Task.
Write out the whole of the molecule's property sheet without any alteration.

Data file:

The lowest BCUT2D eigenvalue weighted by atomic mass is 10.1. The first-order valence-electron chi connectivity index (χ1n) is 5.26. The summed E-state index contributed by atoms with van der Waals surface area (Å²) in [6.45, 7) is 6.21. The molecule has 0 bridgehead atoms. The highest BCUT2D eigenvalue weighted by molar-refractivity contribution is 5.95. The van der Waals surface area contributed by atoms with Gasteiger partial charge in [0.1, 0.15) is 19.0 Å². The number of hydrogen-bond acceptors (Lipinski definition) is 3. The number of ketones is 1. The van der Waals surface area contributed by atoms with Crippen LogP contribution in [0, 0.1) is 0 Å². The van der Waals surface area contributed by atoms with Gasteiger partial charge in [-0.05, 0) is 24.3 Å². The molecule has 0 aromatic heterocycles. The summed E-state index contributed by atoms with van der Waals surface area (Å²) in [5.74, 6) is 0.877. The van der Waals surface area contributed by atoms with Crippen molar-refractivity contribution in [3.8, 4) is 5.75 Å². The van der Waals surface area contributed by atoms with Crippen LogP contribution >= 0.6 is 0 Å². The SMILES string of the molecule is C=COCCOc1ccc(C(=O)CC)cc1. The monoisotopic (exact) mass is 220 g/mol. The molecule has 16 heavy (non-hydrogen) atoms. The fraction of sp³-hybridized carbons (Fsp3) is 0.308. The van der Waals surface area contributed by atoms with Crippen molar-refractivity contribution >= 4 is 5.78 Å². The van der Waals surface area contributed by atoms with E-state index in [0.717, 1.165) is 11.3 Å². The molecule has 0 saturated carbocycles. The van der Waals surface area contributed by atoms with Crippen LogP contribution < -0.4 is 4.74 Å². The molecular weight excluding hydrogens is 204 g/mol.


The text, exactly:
The lowest BCUT2D eigenvalue weighted by atomic mass is 10.1. The first-order valence-electron chi connectivity index (χ1n) is 5.26. The summed E-state index contributed by atoms with van der Waals surface area (Å²) in [6.45, 7) is 6.21. The molecule has 0 bridgehead atoms. The highest BCUT2D eigenvalue weighted by molar-refractivity contribution is 5.95. The van der Waals surface area contributed by atoms with Gasteiger partial charge in [0.1, 0.15) is 19.0 Å². The number of hydrogen-bond acceptors (Lipinski definition) is 3. The number of ketones is 1. The van der Waals surface area contributed by atoms with Crippen LogP contribution in [0, 0.1) is 0 Å². The van der Waals surface area contributed by atoms with Gasteiger partial charge in [-0.05, 0) is 24.3 Å². The molecule has 0 aromatic heterocycles. The summed E-state index contributed by atoms with van der Waals surface area (Å²) in [5.74, 6) is 0.877. The van der Waals surface area contributed by atoms with Crippen molar-refractivity contribution in [3.8, 4) is 5.75 Å². The van der Waals surface area contributed by atoms with Crippen LogP contribution >= 0.6 is 0 Å². The SMILES string of the molecule is C=COCCOc1ccc(C(=O)CC)cc1. The monoisotopic (exact) mass is 220 g/mol. The molecule has 16 heavy (non-hydrogen) atoms. The fraction of sp³-hybridized carbons (Fsp3) is 0.308. The van der Waals surface area contributed by atoms with Crippen molar-refractivity contribution >= 4 is 5.78 Å². The van der Waals surface area contributed by atoms with E-state index in [0.717, 1.165) is 11.3 Å². The molecule has 0 saturated carbocycles. The van der Waals surface area contributed by atoms with Crippen LogP contribution < -0.4 is 4.74 Å². The molecular weight excluding hydrogens is 204 g/mol.